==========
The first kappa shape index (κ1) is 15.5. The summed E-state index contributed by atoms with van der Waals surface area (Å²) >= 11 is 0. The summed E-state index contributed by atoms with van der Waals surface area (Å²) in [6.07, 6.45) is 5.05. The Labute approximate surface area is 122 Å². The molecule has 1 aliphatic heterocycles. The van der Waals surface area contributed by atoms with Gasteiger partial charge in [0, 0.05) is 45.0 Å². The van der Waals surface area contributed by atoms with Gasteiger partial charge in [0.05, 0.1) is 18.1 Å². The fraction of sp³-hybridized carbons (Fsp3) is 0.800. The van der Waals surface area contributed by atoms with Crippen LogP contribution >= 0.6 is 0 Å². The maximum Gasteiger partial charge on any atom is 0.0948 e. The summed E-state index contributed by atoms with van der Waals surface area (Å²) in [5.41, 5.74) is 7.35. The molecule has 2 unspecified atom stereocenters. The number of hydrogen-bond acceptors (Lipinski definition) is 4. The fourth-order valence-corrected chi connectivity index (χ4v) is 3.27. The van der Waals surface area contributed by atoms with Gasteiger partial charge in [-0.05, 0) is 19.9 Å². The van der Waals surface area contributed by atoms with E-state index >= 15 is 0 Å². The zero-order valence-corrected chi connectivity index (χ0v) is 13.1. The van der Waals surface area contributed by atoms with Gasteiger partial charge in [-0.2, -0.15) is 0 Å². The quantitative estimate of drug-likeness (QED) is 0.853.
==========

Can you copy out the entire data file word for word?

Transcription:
The first kappa shape index (κ1) is 15.5. The summed E-state index contributed by atoms with van der Waals surface area (Å²) >= 11 is 0. The summed E-state index contributed by atoms with van der Waals surface area (Å²) in [6.07, 6.45) is 5.05. The Labute approximate surface area is 122 Å². The molecule has 1 aliphatic heterocycles. The van der Waals surface area contributed by atoms with Gasteiger partial charge in [0, 0.05) is 45.0 Å². The van der Waals surface area contributed by atoms with Gasteiger partial charge in [0.05, 0.1) is 18.1 Å². The fraction of sp³-hybridized carbons (Fsp3) is 0.800. The van der Waals surface area contributed by atoms with Crippen LogP contribution >= 0.6 is 0 Å². The maximum Gasteiger partial charge on any atom is 0.0948 e. The summed E-state index contributed by atoms with van der Waals surface area (Å²) in [5.41, 5.74) is 7.35. The molecule has 2 unspecified atom stereocenters. The number of hydrogen-bond acceptors (Lipinski definition) is 4. The fourth-order valence-corrected chi connectivity index (χ4v) is 3.27. The van der Waals surface area contributed by atoms with Gasteiger partial charge in [-0.05, 0) is 19.9 Å². The van der Waals surface area contributed by atoms with E-state index >= 15 is 0 Å². The zero-order valence-corrected chi connectivity index (χ0v) is 13.1. The van der Waals surface area contributed by atoms with Gasteiger partial charge in [-0.2, -0.15) is 0 Å². The quantitative estimate of drug-likeness (QED) is 0.853.